Imagine you were dropped in a strange location without a proper map. The next step might not be obvious because, chances are, there isn’t a clear path. If this happened today, you would most likely pull out your phone to get directions from a mapping app. In our modern world, we are, more often than not, reliant on technology to do the heavy lifting of problem-solving.
Ever since Google made finding an answer only a few clicks away, it’s been easy to forget that in order for information to be accessible to us, it must first be organized in a way that makes sense. When information is sorted, organized, and labeled, it becomes a map. By definition, maps are diagrammatic representations of relationships between things. Whether physical or digital, good maps allow people to navigate efficiently and with clarity through any environment.
Information architecture (IA) is exactly what it sounds like: how information is structured, from the foundation to the footnotes. Richard Saul Wurman, the founder of modern IA, believed that how information was presented was oftentimes more important than the information itself. While the process of defining information structures isn’t confined to the digital spaces we inhabit, the fluid nature of the internet requires us to think deeper about how different “knowledge nodes” connect. Let’s break down why that is.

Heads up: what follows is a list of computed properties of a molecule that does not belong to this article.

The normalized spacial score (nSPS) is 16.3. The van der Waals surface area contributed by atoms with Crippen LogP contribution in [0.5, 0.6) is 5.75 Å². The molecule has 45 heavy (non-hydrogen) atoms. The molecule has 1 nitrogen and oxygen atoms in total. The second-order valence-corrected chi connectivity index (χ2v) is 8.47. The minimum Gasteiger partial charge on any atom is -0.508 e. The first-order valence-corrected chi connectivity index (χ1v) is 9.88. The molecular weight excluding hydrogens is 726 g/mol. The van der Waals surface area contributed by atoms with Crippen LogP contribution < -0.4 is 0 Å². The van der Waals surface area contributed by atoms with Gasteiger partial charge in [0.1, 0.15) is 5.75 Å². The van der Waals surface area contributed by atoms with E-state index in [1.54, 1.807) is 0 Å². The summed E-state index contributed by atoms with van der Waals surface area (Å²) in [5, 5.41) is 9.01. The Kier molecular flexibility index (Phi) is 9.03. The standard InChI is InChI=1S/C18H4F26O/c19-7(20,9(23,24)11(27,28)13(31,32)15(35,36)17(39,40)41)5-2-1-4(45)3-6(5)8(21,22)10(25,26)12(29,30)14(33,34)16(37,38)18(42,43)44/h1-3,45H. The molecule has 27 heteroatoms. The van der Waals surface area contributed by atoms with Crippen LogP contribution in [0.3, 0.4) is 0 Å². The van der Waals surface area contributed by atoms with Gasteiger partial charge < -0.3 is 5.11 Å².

In the digital world, information can be structured (and stored) in many different ways, like spreadsheets, sitemaps, content schedules, and databases. In the context of user experience (UX) design, the deliverables designers use to communicate information is dependent on the context of use. Designers often use IA to illuminate what content or information is mission-critical, where it lives in the system, and how it’s connected.
For a simple company website, a designer might first build a site map to communicate (to the internal team and potentially to the client) and confirm what static pages are necessary, what the information hierarchy is for content, and what information lives in the different global elements (e.g., the top navigation versus the footer).